It appears there’s nothing to stop players competing in Serbia and then, later in the year, competing in the Asian Continental Championships in Kazakhstan, for which no dates have yet been set, according to FIDE’s calendar. The question of World Cup places is an interesting one, with the regulations of the 2023 World Cup, to be held in August in Baku, Azerbaijan, allocating spaces based on the number of players in the World Top 60 in January 2022.

Counting individual players, the Russian federation is FIDE's largest; see FIDE Rating List - January 2023 (January 2023), also on my main blog, for some numbers. The full impact of the transfer remains to be seen.

22 February 2023

How to Lose a Sponsor in Ten Days

A few weeks ago, in Hooked on 1994-95 Sanghi Nagar (February 2023), I discussed Bill Hook's report on the 1994-95 FIDE Candidates Matches. I also mentioned,
Another source is a three page report in Europe Echecs, April 1995 p.8, signed 'Leontxo Garcia (WCS)'.

With the help of Google Translate, I translated Leontxo Garcia's report from the French language. He covered three topics -- the matches as a high-level chess competition, friction between FIDE & the PCA, and the behavior of the Kamskys. The report started,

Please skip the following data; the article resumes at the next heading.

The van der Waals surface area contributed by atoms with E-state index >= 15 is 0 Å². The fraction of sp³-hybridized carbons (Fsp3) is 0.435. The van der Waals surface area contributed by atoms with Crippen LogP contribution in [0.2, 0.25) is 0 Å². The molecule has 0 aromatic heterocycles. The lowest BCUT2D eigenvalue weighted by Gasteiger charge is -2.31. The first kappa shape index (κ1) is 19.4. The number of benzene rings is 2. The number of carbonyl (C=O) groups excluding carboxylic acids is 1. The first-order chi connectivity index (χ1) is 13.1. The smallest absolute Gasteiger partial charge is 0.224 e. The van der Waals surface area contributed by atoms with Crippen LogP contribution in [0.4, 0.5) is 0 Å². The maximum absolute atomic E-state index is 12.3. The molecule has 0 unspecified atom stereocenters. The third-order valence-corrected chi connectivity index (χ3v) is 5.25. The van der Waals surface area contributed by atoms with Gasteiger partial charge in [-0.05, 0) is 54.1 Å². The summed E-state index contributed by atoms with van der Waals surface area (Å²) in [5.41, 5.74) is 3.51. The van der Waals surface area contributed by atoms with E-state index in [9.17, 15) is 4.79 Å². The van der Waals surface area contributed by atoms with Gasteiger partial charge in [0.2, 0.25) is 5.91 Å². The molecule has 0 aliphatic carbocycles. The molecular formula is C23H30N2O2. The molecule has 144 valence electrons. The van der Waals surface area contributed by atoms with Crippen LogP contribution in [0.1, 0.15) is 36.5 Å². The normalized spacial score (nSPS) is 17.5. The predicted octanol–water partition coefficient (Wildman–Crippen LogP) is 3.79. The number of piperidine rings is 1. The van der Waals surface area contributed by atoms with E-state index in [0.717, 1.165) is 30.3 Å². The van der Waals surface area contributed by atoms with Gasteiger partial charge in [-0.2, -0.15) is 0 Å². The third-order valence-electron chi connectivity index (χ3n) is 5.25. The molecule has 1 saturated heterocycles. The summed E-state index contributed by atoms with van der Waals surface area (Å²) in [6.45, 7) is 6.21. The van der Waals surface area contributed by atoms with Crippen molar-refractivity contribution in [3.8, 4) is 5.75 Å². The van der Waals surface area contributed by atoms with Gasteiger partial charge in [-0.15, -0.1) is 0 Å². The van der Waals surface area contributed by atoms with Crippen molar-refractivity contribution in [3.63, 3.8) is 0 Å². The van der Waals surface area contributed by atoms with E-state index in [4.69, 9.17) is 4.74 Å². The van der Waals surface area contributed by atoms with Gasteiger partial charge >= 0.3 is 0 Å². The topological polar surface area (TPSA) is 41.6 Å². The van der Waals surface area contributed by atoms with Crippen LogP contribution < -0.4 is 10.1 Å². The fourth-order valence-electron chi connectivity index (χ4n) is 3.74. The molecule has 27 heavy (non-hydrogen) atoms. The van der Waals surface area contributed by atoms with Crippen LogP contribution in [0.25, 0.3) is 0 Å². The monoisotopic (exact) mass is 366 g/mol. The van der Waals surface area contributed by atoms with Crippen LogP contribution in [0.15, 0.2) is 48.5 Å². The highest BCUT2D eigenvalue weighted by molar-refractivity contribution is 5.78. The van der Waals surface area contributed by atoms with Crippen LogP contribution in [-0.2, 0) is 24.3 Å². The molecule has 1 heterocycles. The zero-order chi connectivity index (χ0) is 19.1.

February 5, 8 pm: I am still on the dangerous road which leads from Hyderabad, the capital of the state of Andhra Pradesh, to the small village of Sanghi Nagar, in the south-east of India. In the middle of August, when I had made the trip in the opposite direction at 4:30 am after the closing ceremony of the FIDE quarter-finals, I doubted that I would ever return to these exotic places. Like my colleagues, I thought it would be surprising that once Anand was eliminated, the Sanghi Industries firm continued to invest money, effort and illusions in chess.

But Ravi Sanghi, the president of the company, kept his word: "Chess deserves to be promoted, particularly in India, because it is very useful educationally, it is inexpensive and you can play without discrimination of age, sex, caste, culture, religion or social class”. This fine declaration led to a tangible result in the very great improvements made to the infrastructures and, in particular, to one of the best press centers (approximately 300 square meters) that I have seen in twelve years in the business.